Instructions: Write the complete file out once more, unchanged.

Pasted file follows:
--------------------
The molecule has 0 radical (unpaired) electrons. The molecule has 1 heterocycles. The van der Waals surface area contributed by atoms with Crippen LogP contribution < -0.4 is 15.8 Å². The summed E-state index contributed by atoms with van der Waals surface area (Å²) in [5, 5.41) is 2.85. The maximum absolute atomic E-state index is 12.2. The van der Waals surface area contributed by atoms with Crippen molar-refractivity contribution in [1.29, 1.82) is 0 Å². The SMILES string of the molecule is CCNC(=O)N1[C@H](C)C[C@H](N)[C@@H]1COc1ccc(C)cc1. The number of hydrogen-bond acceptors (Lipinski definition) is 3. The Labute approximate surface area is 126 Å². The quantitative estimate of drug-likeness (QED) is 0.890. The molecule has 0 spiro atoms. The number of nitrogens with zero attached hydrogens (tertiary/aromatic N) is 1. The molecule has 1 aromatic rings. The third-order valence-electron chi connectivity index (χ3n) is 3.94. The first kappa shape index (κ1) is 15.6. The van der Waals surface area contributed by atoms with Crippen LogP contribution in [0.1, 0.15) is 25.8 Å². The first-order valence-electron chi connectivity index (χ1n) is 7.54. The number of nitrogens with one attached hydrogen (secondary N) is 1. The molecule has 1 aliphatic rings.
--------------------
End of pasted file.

The molecule has 0 radical (unpaired) electrons. The molecule has 1 heterocycles. The van der Waals surface area contributed by atoms with Crippen LogP contribution < -0.4 is 15.8 Å². The summed E-state index contributed by atoms with van der Waals surface area (Å²) in [5, 5.41) is 2.85. The maximum absolute atomic E-state index is 12.2. The van der Waals surface area contributed by atoms with Crippen molar-refractivity contribution in [1.29, 1.82) is 0 Å². The SMILES string of the molecule is CCNC(=O)N1[C@H](C)C[C@H](N)[C@@H]1COc1ccc(C)cc1. The number of hydrogen-bond acceptors (Lipinski definition) is 3. The Labute approximate surface area is 126 Å². The quantitative estimate of drug-likeness (QED) is 0.890. The molecule has 0 spiro atoms. The number of nitrogens with zero attached hydrogens (tertiary/aromatic N) is 1. The molecule has 1 aromatic rings. The third-order valence-electron chi connectivity index (χ3n) is 3.94. The first kappa shape index (κ1) is 15.6. The van der Waals surface area contributed by atoms with Crippen LogP contribution in [0.1, 0.15) is 25.8 Å². The first-order valence-electron chi connectivity index (χ1n) is 7.54. The number of nitrogens with one attached hydrogen (secondary N) is 1. The molecule has 1 aliphatic rings.